This educational guide provides a much-needed subspeciality-specific learning resource for pediatric hospital medicine. Featuring 50 of the most commonly presenting topics encountered by pediatric hospitalists, this book brings readers into the morning meeting and walks them through patient presentation, diagnosis, treatment, and resolution, providing realistic examples in an engaging case-based format. Available for purchase at https://shop.aap.org/pediatric-hospital-medicine-a-case-based-educational-guide-paperback/
Case 15: Liam, a 6-Week-Old Boy with Poor Weight Gain
"Liam, a 6-Week-Old Boy with Poor Weight Gain", Pediatric Hospital Medicine: A Case-Based Educational Guide, American Academy of Pediatrics, Melissa G. Cossey, MD, FAAP, Lauren K. Gambill, MD, MPA, FAAP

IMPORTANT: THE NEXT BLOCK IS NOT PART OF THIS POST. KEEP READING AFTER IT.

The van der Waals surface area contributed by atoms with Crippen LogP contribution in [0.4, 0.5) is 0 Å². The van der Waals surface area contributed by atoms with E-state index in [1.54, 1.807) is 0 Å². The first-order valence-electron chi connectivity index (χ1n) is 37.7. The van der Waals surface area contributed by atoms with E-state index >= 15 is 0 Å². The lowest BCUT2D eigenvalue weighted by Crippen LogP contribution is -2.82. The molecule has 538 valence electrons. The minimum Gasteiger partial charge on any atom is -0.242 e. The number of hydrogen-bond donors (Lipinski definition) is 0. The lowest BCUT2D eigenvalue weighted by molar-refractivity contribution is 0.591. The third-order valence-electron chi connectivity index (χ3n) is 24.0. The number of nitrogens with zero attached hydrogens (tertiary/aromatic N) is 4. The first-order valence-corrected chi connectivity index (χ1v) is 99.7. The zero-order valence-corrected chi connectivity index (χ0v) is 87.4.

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Before morning rounds, you are preparing to see a 6-week-old boy named Liam who was admitted yesterday from the emergency department (ED) to the pediatric inpatient ward with dehydration and pyelonephritis. Overnight, he received intravenous (IV) fluids and IV ceftriaxone, and his vital signs demonstrate an improving fever curve and improving tachycardia. You note that Liam’s blood culture has no growth at 18 hours but find that his urine culture is growing more than 100,000 CFU/mL gram-negative rods. Renal and bladder ultrasonography was completed earlier this morning and was normal.
When you open Liam’s growth charts, you notice 2 points, one at birth and one for the current hospitalization. His birth weight was 3.6 kg (69th percentile weight for age), and his weight on the inpatient unit after rehydration is 4.1 kg (6th percentile weight for age). You are concerned about poor weight gain given this drop in his weight-for-age percentiles and realize you need to investigate further.